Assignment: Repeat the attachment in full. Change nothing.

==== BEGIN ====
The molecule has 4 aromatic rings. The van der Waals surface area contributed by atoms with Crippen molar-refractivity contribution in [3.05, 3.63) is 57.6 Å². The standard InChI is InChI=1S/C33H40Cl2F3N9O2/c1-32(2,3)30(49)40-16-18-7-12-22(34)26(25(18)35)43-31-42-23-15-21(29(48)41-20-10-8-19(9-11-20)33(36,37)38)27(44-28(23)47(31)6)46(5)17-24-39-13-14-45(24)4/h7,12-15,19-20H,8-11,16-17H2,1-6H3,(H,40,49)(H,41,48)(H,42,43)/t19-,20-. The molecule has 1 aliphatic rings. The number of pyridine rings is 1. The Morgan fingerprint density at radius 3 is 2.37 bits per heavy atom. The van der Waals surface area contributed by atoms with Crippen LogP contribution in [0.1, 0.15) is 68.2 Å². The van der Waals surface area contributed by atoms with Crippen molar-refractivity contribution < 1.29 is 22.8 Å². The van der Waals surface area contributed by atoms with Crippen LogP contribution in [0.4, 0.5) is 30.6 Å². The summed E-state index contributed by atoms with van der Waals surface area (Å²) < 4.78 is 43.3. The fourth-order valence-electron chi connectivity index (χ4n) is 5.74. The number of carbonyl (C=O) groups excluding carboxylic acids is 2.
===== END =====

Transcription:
The molecule has 4 aromatic rings. The van der Waals surface area contributed by atoms with Crippen molar-refractivity contribution in [3.05, 3.63) is 57.6 Å². The standard InChI is InChI=1S/C33H40Cl2F3N9O2/c1-32(2,3)30(49)40-16-18-7-12-22(34)26(25(18)35)43-31-42-23-15-21(29(48)41-20-10-8-19(9-11-20)33(36,37)38)27(44-28(23)47(31)6)46(5)17-24-39-13-14-45(24)4/h7,12-15,19-20H,8-11,16-17H2,1-6H3,(H,40,49)(H,41,48)(H,42,43)/t19-,20-. The molecule has 1 aliphatic rings. The number of pyridine rings is 1. The Morgan fingerprint density at radius 3 is 2.37 bits per heavy atom. The van der Waals surface area contributed by atoms with Crippen LogP contribution in [0.1, 0.15) is 68.2 Å². The van der Waals surface area contributed by atoms with Crippen molar-refractivity contribution < 1.29 is 22.8 Å². The van der Waals surface area contributed by atoms with Crippen LogP contribution in [0.4, 0.5) is 30.6 Å². The summed E-state index contributed by atoms with van der Waals surface area (Å²) < 4.78 is 43.3. The fourth-order valence-electron chi connectivity index (χ4n) is 5.74. The number of carbonyl (C=O) groups excluding carboxylic acids is 2.